Symbolism in Lord of the Flies

Both The Spawning Grounds and Lord of the Flies incorporate symbolism to signify ideas and qualities, giving objects, or different forms of symbolism, a deeper meaning, a more significant implication.  

In Lord of the Flies, even the characters represent certain ideas.

Ralph, from the 1990 film adaption of Lord of the Flies

Throughout the novel, Ralph’s character represents order, leadership, and civilization. He establishes structure in the midst of chaos – he steps up to bring organization to the group when the lack of adults sets in a feeling of liberty that quickly turned into a dysfunctional craze.  

Piggy aka Specs, from the 1990 film adaptation of Lord of the Flies

Piggy demonstrates logic and sensibility. His actions and ideas are thought out, he symbolizes scientific and intellectual aspects of civilization. His knowledge and ingenuity have been essential to the group’s survival. Ironically, the very thing that the other kids made fun of Piggy for was the same thing that served them most useful – his glasses. Piggy and Ralph’s friendship may symbolize how in this society, order and logic go hand-in-hand to contrast savagery.  

Jack, from the 1990 film adaptation of Lord of the Flies

Jack rises to power as the group begins to question Ralph’s approach. Jack exploits part of the groups desire to take advantage of the situation – the lack of adults, and to indulge in their primitive ways. He’s driven by a thirst for power and control. Jack represents uncontrolled savagery and the desire for power.

From left to right, Ralph, Piggy, Jack
The conch

The conch shell is a powerful symbol of civilization and order in the novel. The shell essentially governs the boys’ meetings. When it breaks, it goes to show the collapse of Ralph’s authority.  

Symbolism adds great value to literature and film by expressing what needs not to be said but rather shown, creating a more impactful experience. Lord of the Flies is one of my favourite books because of its depth created by the various forms of symbolism.

Can you think of any other symbols in Lord of the Flies?

4 réflexions au sujet de “Symbolism in Lord of the Flies”

  1. i have one! Simon, his the introspective character in the novel. Simon represents the spiritual side of human nature. Like Piggy, Simon is an outcast and the other boys think of him as odd and perhaps insane. It is Simon who finds the beast. The Book was very exciting and plenty of drama.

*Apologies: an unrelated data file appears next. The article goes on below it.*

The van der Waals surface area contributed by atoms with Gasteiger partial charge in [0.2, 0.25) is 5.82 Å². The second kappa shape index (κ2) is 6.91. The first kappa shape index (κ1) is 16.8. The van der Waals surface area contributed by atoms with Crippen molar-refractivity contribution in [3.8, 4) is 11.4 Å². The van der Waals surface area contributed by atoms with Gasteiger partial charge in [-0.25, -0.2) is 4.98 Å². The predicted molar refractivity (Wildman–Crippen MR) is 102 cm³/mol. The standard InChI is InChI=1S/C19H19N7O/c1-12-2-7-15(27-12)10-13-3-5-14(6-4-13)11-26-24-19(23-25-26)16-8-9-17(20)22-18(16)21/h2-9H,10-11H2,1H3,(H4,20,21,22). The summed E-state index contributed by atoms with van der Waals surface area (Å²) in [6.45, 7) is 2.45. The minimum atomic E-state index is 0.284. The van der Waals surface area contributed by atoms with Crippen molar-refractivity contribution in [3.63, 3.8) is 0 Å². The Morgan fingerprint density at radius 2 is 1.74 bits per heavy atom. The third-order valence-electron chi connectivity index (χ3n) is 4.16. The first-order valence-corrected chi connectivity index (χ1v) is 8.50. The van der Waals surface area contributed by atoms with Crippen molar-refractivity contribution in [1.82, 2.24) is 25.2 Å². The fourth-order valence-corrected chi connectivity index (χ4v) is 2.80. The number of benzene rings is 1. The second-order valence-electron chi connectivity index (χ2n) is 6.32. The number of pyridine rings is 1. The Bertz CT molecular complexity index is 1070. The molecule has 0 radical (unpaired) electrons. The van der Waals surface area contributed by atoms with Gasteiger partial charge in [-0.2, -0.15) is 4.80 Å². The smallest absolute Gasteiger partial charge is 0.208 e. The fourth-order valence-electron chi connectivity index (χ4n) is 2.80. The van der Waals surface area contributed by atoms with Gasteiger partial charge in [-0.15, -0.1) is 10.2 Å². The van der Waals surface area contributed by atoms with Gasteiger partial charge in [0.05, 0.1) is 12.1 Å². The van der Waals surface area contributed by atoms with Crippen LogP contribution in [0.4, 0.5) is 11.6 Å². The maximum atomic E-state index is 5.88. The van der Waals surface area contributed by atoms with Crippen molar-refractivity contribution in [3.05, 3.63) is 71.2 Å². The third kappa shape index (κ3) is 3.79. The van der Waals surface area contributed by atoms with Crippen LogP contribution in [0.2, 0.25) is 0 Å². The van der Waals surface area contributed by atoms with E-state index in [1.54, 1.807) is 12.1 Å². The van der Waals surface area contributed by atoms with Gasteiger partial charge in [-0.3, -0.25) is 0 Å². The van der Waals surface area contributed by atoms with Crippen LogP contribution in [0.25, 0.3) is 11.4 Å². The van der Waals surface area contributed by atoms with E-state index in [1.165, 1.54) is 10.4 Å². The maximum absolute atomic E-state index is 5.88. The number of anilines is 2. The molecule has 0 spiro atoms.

2. Hi Aimée,

    I find that your choice of subject fits the question perfectly. As we’ve studied last year, symbolism in Lord of the Flies is omnipresent. Almost everything we encounter – including Ralph, Piggy, Jack, the conch, and the pig head – has symbolic value in this novel. In your opinion, among the different values the boys embody, which is most essential or useful in the setting we’re presented (the island)? Do you believe the implementation of such drastic views would have varying degrees of success in another setting (such as modern civilisation)?


    1. Hey Cat! Great question, it’s really quite an interesting thing to think about. I believe that Ralph holds incredible symbolic value that can be paralleled to our modern civilization as he’s a pillar for structure and well… civilization. Not to be repetitive but those are the exact reasons why I believe that he is the most essential character. Once he lost his control and importance to part of the group (Jack and etc.), they fell into chaos and what was more alarming is that it was a pleasurable chaos. Although Jack and them saw Ralph as an obstacle, obstructing them in their indulgence of freedom and liberation of the world they knew their whole lives, for others, Ralph represented safety, reason and sanity. I believe that Jack was an equally vital character as he opposed so strongly Ralph’s ideals, demonstrating the contrast between different groups’ values. Obviously those two characters were complete and utter antipodes showing the extremes. But with less drastic, varying extremities, I do think that this dichotomy can be seen in our modern civilisation through politics, lifestyles, etc.

  3. Lord of the flies is and always will be a wonderful story and a classic to me. I did notice that you mentioned how Ralph repress some semblance of leadership and order to the rest of the boys and since we learn a lot about leadership this semester, do you think there are instances where Ralph didn’t represent a good leader in the Lord of The Flies?

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